Who are your favorite up-and-comers on the scene?
As mentioned, definitely a huge Mike Posner fan. I got the chance to open for him in Chicago to a sellout crowd of 1,000 peeps. It was inspiring to see how he had the crowd chanting and singing along to every damn word he sang. He is definitely a business model we keep an eye on as far as the market he is hitting and touring with and all that. We are a very similar demographic, although he has different sounds with him being a singer. I’m a big fan, though, and know we have a smash single collaboration that could come out in the future if we cross paths.
Who would be your dream collaboration?
Ha, well [Mike Posner] would be great for the first album, so I guess we could name drop him one more time. As far as a dream though?! I am a huuuuge Mick Jagger fan. It would be soooo ‘effing Brolific if I could get the legend tossing a riff and possible hook on a future track. Almost like a funky, blues-type, rock-pop joint or whatever it would be. That would be stupid dope to ink that one. Ha.
Are you working with any well-known producers or DJs on any projects?
Yes, I am going to be and am beyond excited. People are takin’ notice now and starting to see what my team has noticed since day one. In fact, in the last week I have been contacted by two uber big names in the industry. Gonna have to wait to hear names because the project is so far away. It’s just initial talks about where I want the project sound to go. Once we have the tracks in the works and smooth movin
g forward, I’ll be teasing out some names. But definitely look for us to go all in w
ith some hot hot hot producers and possibly a feature or two on the freshman album. The mixtape was an intro… the album is gonna be a breakout… an absolute game-changer. Guaranteed. I can’t be stopped with my fans and label and inseparable team behind me. The “work” comes easy for me.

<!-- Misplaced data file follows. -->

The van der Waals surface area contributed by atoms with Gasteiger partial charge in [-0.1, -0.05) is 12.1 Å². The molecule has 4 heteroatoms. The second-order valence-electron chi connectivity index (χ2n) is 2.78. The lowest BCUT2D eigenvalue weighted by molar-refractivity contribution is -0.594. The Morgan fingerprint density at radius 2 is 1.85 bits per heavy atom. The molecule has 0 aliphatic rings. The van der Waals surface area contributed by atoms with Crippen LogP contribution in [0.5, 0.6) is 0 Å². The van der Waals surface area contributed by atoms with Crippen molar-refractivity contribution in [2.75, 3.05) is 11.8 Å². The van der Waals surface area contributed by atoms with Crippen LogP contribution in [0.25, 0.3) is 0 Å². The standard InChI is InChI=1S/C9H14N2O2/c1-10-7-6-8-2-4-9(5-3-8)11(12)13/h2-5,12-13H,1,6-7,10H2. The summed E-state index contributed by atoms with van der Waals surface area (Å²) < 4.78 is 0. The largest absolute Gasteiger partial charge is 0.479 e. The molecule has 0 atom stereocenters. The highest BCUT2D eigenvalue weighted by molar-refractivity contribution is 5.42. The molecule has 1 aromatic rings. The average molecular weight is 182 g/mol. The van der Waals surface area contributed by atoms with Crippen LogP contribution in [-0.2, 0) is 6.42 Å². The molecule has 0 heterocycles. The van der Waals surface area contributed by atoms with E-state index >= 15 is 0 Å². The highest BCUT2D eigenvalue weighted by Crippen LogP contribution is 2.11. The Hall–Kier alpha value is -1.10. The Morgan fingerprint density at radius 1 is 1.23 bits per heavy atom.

What’s been your craziest experience in music so far?
Haha. We been gittin crazy since day one before all the music started, so we always pretended we were rockstars. I haven’t begun to tour yet, so I’m sure the stories will compile, though. So far, my tat story was def the craziest decision. I’m so proud if it and live with no regrets as it is. I had a show at a packed frat at Eastern Illinois University during fall of 2008 when I was just gettin rolling, when I was nobody and my homey Drew (my hype man on stage and hustler with Tricoastal as well) told them he had a white rapper friend. Turned out they went apeshit for me and were chanting my name by the end of the set. A light when off in my head. I can f*ckin’ do this if I really put my head into it.
I randomly was walkin to the gas station at around midnight after I had ripped the set and saw a tat parlor sign buzzing. I was with my girl and said, “Fuck it. I’ma get a tat.” In the previous months, I had always had a vision of a microphone being on my body if I took this to the next level one day. It wasn’t some drunken mistake I woke up with, but a few drinks definitely triggered the impulse. I got inked with a 12-inch microphone down my left ribcage with “No Turning Back” scripted in Latin. I wanted to put something permanent on me as a reminder every morning of the dream I was chasing. It’s a catalyst to get focusing and never taking failure as an option. It seems to be working out as planned. If not, I woulda had a pretty embarrassing story for my kids.
Planning on making big waves in the next year?
I absolutely plan on making big waves in the music game. I know I will too. And that’s not being cocky, just being real. I put my true heart and soul behind my music and I know that people feel that. I’m gonna always have people that doubt me or maybe not feel my genre of music; but if I always stay humble, thankful to my fans, thankful for this opportunity I have been given, and stay true to myself through my music, I don’t see anything stopping me. I’m not competing with anyone else or trying to… I’m doin it every single day and that is gonna take me places. My fans are only gonna grow and mature with me and my sound as it evolves. We’re gonna ride this crazy wave together ’til we say its over. I wanna be doing this for a long time. When I’m through and the dust has settled, I wanna be mentioned as one of the most talented and unique artists/entertainers the game has ever seen. We comin…
Want to help Na Palm perform in format of 40,000?! He asking his fans to please vote daily for a chance of a lifetime to join the legendary lineup of Nas, Damian Marley, Benny Benassi, Pretty Lights, and many more at the North Coast Music Festival in Chicago. Vote here or click on the picture below.